Dr. Carlat has disclosed that he has no relevant relationships or financial interests in any commercial company pertaining to this educational activity.
There’s a new medication on the market for the treatment of dementia—the first to come along in several years.
In December of 2014, Actavis and Adamas Pharmaceuticals announced the approval of Namzaric, which is a combination of Namenda XR and Aricept, for moderate to severe dementia. While no one would claim that this combination of two existing drugs constitutes a breakthrough in dementia treatment, it may pose some advantages nonetheless.
Before the introduction of Namzaric, the last truly new medication, memantine (Namenda), was approved in 2003. Before that, we had the approvals of donepezil (Aricept) in 1996, rivastigmine (Exelon) in 2000, and galantamine (Razadyne) in 2001. What followed have been old medications in a new format (Exelon Patch in 2001, Aricept ODT in 2004, Razadyne ER in 2004, Namenda XR in 2010, and high dose Aricept in 2010).
A Review of the Old and New
In this article we’ll take a look at the Namzaric data and come up with some recommendations. But first let’s do a quick review of the evidence for the meds that are already available.
We organize the meds by stage of illness (mild to moderate vs. moderate to severe), because this is how the US Food and Drug Administration (FDA) approves them. However, real patients don’t easily fit into such categories, and real psychiatrists will use their best judgment regarding prescriptions. That often means going off-label—for example, prescribing cognitive enhancers for non-Alzheimer’s dementias, or prescribing Namenda for patients who may not quite meet formal criteria for “moderate to severe” dementia. Use the “my grandmother” rule to guide your decisions—if this patient were your grandmother (or other loved one), what would you do? Because there are so few treatments for dementia, you’d likely stray beyond FDA guidelines in the quest for a good result.
Mild to Moderate Dementia
Four different acetylcholinesterase inhibitors (AChEIs) have been approved for mild to moderate dementia: Tacrine (remember Cognex?) was the first but is no longer used due to liver toxicity; then came Aricept, and later Aricept ODT; Exelon and Exelon Patch; and Razadyne and Razadyne ER.
To test the effectiveness of any drug, you have to define an outcome of interest and see if the drug improves it relative to placebo. Most studies of Alzheimer’s disease (AD) rely on the Alzheimer’s Disease Assessment Scale Cognitive Subscale (ADAS-Cog), a 70-point scale that tests memory, language, orientation, and praxis (ability to carry out simple motor skills). Scores range from 0 to 70—the higher the score, the worse the impairment. Patients with mild to moderate dementia typically have ADAS-Cog scores between 15 and 55.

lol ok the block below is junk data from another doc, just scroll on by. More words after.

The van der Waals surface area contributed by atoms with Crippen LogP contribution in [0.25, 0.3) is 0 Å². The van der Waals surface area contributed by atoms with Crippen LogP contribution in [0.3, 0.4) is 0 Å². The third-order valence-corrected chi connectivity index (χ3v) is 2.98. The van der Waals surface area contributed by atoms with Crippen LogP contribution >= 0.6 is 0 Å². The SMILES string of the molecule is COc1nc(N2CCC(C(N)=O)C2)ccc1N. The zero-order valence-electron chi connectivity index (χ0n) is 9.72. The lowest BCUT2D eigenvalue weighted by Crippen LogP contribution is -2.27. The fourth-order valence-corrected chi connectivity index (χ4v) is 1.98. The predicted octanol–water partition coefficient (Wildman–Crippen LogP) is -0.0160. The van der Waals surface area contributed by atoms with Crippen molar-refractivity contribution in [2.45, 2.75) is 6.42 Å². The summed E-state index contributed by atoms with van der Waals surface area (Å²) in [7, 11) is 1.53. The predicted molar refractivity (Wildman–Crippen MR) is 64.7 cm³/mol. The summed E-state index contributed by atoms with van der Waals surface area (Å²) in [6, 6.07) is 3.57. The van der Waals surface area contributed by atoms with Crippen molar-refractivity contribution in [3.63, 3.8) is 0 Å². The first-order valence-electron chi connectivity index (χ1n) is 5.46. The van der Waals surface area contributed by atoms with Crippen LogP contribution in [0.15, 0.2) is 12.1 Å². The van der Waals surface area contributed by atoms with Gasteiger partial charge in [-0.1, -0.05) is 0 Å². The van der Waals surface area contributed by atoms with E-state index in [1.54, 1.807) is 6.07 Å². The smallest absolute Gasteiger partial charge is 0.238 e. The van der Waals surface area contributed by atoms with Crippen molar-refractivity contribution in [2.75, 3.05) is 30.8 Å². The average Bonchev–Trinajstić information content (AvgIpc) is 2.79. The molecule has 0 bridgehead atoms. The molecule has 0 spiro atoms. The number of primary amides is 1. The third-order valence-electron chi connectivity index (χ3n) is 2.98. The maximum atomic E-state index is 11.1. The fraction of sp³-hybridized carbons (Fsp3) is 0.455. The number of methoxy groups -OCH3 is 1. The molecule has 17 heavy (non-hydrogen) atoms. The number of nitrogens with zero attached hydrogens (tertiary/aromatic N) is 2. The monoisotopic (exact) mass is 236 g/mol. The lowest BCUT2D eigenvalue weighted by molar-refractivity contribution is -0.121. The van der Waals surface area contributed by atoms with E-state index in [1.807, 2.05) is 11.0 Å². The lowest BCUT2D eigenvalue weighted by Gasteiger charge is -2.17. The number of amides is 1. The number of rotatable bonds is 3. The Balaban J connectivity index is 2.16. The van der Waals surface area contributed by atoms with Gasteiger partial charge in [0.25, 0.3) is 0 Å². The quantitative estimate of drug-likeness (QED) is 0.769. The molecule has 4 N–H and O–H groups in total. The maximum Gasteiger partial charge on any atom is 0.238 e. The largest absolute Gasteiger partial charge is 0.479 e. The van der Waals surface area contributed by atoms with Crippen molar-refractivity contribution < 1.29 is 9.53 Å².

How well do AChEIs work? First of all, these drugs rarely actually improve cognition—instead, they act by reducing the rate of cognitive worsening. Without medications, an average patient with mild AD may experience an increase (worsening) of 5 ADAS-Cog points in a year. AChEIs slow this rise by 2 to 3 points relative to placebo (this is confusingly reported in article abstracts as a “decline” in the ADAS-Cog, when what is meant is a diminution in the rise of the ADAS-Cog as compared to placebo).
What does a 2 to 3 point difference mean clinically? According to one study, a minimum of a 3 point difference is required before a clinician notices that there is a meaningful improvement (Schrag A et al, J Neurol Neurosurg Psychiatry 2012;83:171–173). A 3 point difference might translate to, for example, a patient remembering who came to dinner the night before or being able to dress himself (Boustani M et al, Ann Intern Med 2003;138(11):927–937). The bottom line is that AChEIs beat placebo by a small amount—statistically significant but not always clinically significant.
Moderate to Severe Dementia
Three medications have been approved for moderate to severe dementia: Namenda (along with its patent-extending offspring, Namenda XR), Aricept 23 mg, and Namzaric, the Namenda/Aricept combo product.